Printer Friendly

Poet's wild life a provocative read.

Byline: SECOND SUNDAY BOOK CLUB By Karen McCowan The Register-Guard

A new biography of poet Edna St. Vincent Millay proved a provocative March pick for Eugene's Half and Half Book Group, which invited Register-Guard readers to virtually join their discussion through the newspaper's online Second Sunday Book Club.

In almost 25 years together, Half and Half members have volunteered in local hunger programs, traveled to Newport's literary-themed Sylvia Beach Hotel, and cultivated an annual traditional known as Play Night.

`We pick one-act plays by women playwrights, then perform them, scripts in hand,' member Jean Miksch said.

In a March 12 discussion, the group found Nancy's Milford's 608-page "Savage Beauty" a fascinating, if somewhat exhausting, look at an extraordinary subject who single-handedly lived up to the club's name.

After operating without one for nearly a quarter-century, this all-female club was forced to pick a name that would label the shelf that they donated to the new Eugene Public Library two years ago.

"We looked around and realized we were about half straight and half gay, so we're the Half and Half Book Group,' founder Sue Wineland said.

And Millay's famously bisected love life was among the biography's most fascinating topics.

`Women fell in love with her and men fell in love with her and then more women and more men fell in love with her,' one Half and Half member noted. `Georgia O'Keeffe was writing her love letters, for God's sake!'

The discussion

On Millay's romantic conduct: She just broke conventions right and left seemingly without angst ... She would be very intent on someone and then just dump them. She was so hard and cruel, and she didn't feel bad ... That's what I liked about her - no guilt! ... She operated a lot like men. She lived in the world very freely, and when she got tired of someone, she moved on ... Like SOME men, not all men ... You have to wonder, though, about the people she left in her wake ... Yeah. Had they been able to contribute to this book, we might have had a whole different picture ... Her relationships with women during college were fascinating. Was that East Coast, upper crust thing? ... Maybe so. Lesbian relationships did used to be called Boston marriages ... I thought it was more an all-girls' school thing. They had lesbian affairs there and went up to marry men.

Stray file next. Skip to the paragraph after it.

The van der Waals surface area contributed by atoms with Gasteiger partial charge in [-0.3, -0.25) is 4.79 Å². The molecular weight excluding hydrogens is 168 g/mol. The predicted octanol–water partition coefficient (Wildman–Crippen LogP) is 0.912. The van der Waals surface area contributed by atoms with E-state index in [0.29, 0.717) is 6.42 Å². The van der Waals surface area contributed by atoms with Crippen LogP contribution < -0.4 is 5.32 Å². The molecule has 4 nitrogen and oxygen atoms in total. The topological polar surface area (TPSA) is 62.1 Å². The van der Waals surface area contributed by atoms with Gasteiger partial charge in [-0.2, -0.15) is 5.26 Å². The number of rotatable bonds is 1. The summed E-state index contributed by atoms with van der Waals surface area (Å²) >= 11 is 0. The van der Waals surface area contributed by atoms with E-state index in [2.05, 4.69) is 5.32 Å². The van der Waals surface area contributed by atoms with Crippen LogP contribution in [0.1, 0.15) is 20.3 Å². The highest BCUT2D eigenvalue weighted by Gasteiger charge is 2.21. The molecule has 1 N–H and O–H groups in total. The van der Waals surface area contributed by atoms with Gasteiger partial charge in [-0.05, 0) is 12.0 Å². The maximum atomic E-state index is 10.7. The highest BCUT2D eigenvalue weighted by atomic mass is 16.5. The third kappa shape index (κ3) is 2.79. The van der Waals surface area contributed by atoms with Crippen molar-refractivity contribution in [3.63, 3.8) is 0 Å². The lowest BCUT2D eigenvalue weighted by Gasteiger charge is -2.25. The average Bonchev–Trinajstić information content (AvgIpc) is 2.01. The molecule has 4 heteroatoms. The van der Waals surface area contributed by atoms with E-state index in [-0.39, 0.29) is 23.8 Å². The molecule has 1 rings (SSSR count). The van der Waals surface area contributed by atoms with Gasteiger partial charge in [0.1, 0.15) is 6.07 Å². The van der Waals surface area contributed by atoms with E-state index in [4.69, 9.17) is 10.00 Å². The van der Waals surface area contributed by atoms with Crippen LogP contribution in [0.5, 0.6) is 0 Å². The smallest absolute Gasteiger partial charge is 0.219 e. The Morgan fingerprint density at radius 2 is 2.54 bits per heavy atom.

On the childhood that shaped a poet prodigy: Her mom left her at home alone when she was 8 ... What would happen today if that went on? ... That mom was pretty unusual. She gave her daughters so much freedom to be what they wanted to be ... The assumption was that the kids were self-sufficient. How many kids are brought up to think of themselves that way today? ... Is someone just born like that, like a Mozart? ... To just start spilling out genius poetry, there's a lot of hard work in it ... Her mother and her sisters were all so supportive of Edna's talent. They made sure she had time to write.

On Millay's poetic style: When you write something that powerful that young, you'd think you'd get worse. She didn't ... But there is a bitterness in the later poetry, compared to the early stuff where she's so positive; it sort of goes to a cynical place ... When I was 14 or 15, I used to spend all my time reading those, looking for the dark, angry ones ... She was such a rebel, and yet her poetry was very traditional ... It still rhymed. She wrote in the era of Ezra Pound and T.S. Eliot. They were not still writing sonnets.

The verdict on the book: To be honest, it was somewhat painful to read this whole book. Five hundred pages about anybody is a long book. Slogging through, I felt a little bit like a voyeur ... Writing biography must be a terribly difficult thing to do. I never got a sense of whether (Milford) liked or disliked Millay, approved or didn't ... There was certainly some warmth there ... The quote in the book that best summed up my feelings was from Arthur Ficke, when he called Edna, ``the oddest mixture of genius and childish vanity, open-mindedness and blind self-worship, that I have ever known.''
COPYRIGHT 2006 The Register Guard
No portion of this article can be reproduced without the express written permission from the copyright holder.
Copyright 2006, Gale Group. All rights reserved. Gale Group is a Thomson Corporation Company.

Article Details
Printer friendly Cite/link Email Feedback
Title Annotation:Arts & Literature
Publication:The Register-Guard (Eugene, OR)
Date:Apr 9, 2006
Words:706
Previous Article:Afghan emigrant to Eugene had the recipe for making friends.
Next Article:April selection a newsy topic.


Related Articles
Muscular Music.
Poetic immersion: Mutanabbi's descriptive imagery.
Everyone's a writer in creative program.
Sibling rivalries: literary poetry versus spoken word: why does the divide exist and what does it mean?
BOOK NOTES.
Joanne V. Gabbin, Judith McCray, and Elizabeth Howarth, producers. Ed. John Hodges. Furious Flower II: The Black Poetic Tradition.

Terms of use | Privacy policy | Copyright © 2021 Farlex, Inc. | Feedback | For webmasters